Cheburechnaya may be named for the its namesake chebureki, floppy pies filled with meat or veggies, but the real star of the menu’s “dough products” section is the “samcy with ribs” ($2.25). The rib in question is a fatty lamb rib, the bone jutting out of one corner of the flaky triangular patty.
The golden brown samcy comes to the table piping hot, so best to bite a hole in the side and bask in the vapors of lamb fat and spices. Then pour in a bit of the piquant tomato sauce and indulge in the best Uzbek lamb Wellington around.
Cheburechnaya, 92-09 63rd Dr., Rego Park, 718-897-9080
Sky Cafe’s crab noodles feature the cutest fish balls ever.
There’s nothing quite as comforting as a bowl of chicken noodle soup. Here in Queens, we’re fortunate to have many varieties from mellow matzo ball to fiery pozole rojo. One of my favorite approaches to the dish is what I like to call the deconstructed Indonesian chicken noodle soup as served at Elmhurst’s Sky Cafe.
Mie komplit is a two-bowl affair. One vessel contains a light chicken broth, while the other holds egg noodles mixed with chicken and mushrooms and some greenery. Sip them separately or add one to the other, the choice is yours. (more…)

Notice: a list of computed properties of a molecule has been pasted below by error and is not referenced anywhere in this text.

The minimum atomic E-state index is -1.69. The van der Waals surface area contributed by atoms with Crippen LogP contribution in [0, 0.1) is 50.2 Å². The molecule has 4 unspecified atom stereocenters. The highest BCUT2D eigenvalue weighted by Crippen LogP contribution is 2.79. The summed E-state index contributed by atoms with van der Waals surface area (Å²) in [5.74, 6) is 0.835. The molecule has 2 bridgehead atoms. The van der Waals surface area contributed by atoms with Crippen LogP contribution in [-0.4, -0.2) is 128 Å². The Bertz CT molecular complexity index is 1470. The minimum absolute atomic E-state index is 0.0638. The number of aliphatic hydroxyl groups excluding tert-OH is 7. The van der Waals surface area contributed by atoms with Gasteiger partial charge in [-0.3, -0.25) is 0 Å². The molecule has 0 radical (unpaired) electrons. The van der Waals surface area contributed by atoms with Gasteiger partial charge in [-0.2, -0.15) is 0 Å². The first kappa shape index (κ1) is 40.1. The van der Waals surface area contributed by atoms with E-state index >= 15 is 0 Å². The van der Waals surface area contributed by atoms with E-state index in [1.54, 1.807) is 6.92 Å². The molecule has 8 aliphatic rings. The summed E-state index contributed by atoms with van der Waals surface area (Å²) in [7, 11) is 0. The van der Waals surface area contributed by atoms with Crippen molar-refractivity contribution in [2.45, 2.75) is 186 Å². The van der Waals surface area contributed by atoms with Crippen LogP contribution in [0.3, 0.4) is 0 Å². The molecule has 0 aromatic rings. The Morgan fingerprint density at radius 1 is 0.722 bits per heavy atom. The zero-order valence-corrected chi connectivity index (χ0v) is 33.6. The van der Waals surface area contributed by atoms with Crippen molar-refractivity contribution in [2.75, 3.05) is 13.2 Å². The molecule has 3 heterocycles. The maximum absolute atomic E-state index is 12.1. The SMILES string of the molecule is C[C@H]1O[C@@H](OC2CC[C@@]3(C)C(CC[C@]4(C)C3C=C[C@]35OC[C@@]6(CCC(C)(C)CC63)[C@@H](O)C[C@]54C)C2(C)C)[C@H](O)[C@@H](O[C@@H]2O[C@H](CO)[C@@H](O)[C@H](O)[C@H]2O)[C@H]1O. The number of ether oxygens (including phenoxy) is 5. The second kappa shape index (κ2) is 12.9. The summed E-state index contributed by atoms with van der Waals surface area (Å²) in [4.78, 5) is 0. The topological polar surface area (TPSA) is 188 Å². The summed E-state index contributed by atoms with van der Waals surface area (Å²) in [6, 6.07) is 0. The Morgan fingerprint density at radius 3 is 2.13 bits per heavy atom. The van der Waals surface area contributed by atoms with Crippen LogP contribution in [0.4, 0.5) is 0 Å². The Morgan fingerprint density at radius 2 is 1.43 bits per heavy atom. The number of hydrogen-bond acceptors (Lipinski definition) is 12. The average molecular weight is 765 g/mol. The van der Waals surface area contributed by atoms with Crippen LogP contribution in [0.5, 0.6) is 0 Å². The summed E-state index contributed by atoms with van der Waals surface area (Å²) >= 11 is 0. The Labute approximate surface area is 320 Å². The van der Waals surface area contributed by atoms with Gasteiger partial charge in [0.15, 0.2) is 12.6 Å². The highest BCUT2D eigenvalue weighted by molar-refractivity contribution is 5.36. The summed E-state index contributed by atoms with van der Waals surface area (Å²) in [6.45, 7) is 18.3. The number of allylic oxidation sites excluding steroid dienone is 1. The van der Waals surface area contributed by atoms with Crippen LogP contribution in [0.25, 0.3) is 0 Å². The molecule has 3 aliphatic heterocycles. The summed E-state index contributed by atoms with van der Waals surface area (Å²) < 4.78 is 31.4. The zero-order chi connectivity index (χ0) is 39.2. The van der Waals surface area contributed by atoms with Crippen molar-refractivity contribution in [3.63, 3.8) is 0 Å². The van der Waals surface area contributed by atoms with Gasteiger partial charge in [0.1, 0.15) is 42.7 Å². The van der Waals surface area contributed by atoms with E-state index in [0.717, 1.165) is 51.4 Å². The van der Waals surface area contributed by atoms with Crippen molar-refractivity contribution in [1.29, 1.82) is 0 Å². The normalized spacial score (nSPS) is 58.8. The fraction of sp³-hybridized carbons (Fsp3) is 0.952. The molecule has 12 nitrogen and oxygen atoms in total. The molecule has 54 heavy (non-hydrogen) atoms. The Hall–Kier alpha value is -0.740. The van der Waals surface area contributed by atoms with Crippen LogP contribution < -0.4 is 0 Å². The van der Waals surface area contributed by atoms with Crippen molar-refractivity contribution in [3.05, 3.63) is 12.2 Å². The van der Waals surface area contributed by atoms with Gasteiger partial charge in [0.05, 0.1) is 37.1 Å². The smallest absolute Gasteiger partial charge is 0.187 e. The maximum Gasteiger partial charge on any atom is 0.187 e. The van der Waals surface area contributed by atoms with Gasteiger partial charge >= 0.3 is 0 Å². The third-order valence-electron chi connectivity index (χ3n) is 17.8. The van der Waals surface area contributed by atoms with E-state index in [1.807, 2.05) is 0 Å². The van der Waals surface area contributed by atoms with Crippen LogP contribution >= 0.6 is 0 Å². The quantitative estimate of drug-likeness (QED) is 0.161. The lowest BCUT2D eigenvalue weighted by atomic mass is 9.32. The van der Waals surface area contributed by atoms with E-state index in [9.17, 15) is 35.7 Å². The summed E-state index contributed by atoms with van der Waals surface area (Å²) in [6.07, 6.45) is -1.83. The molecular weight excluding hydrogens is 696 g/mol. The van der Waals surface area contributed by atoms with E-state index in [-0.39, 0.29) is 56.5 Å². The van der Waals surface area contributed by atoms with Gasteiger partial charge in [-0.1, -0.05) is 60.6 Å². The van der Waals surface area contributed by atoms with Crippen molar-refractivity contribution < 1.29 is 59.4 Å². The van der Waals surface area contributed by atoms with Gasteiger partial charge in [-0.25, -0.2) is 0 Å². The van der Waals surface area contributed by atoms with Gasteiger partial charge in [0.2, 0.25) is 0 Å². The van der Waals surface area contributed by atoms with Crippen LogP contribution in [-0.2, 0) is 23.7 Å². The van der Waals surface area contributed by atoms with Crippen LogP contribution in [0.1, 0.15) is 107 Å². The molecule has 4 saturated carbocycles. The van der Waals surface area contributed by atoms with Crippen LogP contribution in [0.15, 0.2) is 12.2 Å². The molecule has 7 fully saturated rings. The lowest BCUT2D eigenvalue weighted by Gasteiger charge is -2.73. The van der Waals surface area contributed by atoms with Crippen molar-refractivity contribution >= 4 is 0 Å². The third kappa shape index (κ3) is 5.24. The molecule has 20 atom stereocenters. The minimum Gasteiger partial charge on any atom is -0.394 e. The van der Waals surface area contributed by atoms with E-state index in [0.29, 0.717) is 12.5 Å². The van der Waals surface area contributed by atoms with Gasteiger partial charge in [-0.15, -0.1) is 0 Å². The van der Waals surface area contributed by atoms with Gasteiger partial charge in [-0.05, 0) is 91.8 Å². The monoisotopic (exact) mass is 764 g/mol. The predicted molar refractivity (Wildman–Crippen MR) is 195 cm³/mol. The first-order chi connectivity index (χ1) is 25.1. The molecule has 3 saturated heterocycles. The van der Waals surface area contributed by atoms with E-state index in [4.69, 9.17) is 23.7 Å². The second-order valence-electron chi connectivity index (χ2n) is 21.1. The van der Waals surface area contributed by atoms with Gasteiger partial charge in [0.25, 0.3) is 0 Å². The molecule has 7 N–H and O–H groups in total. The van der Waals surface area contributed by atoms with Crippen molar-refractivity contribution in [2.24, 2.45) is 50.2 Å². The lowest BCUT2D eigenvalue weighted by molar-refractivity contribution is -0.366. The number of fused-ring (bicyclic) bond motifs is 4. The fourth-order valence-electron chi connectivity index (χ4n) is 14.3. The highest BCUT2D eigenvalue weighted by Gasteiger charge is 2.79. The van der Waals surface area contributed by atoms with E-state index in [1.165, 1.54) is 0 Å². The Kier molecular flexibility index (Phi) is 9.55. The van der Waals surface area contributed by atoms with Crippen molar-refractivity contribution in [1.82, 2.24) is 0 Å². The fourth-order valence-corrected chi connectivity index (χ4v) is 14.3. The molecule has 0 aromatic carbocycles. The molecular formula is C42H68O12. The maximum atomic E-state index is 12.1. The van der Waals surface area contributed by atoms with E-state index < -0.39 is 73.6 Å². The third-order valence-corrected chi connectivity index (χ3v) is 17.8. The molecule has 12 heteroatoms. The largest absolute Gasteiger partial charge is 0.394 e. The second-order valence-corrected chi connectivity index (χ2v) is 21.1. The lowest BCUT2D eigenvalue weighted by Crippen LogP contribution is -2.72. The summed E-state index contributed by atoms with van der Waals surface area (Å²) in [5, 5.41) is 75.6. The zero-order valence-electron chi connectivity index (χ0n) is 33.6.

At first glance Auttharos, the brand spanking new Thai spot that replaced Zabb Elee in Jackson Heights looks much like its predecessor. After all the menu’s appetizers include Esan sausage and the joint keeps much the same late night hours as the once Michelin-starred Zabb.
Things start to get interesting in Auttharos’ roster of papaya salads. There are more than a dozen permutations of som tam, from the fairly farang friendly—dried shrimp and peanuts—to the funkier and fishier —pickled crab and pickled fish. The really interesting stuff appears at the end of the list: cucumber salad with boiled egg; long bean salad with pickled fish; corn salad with salted egg, and strawberry salad with salted egg. Let’s let that last one sink in: strawberry salad with salted egg!! (more…)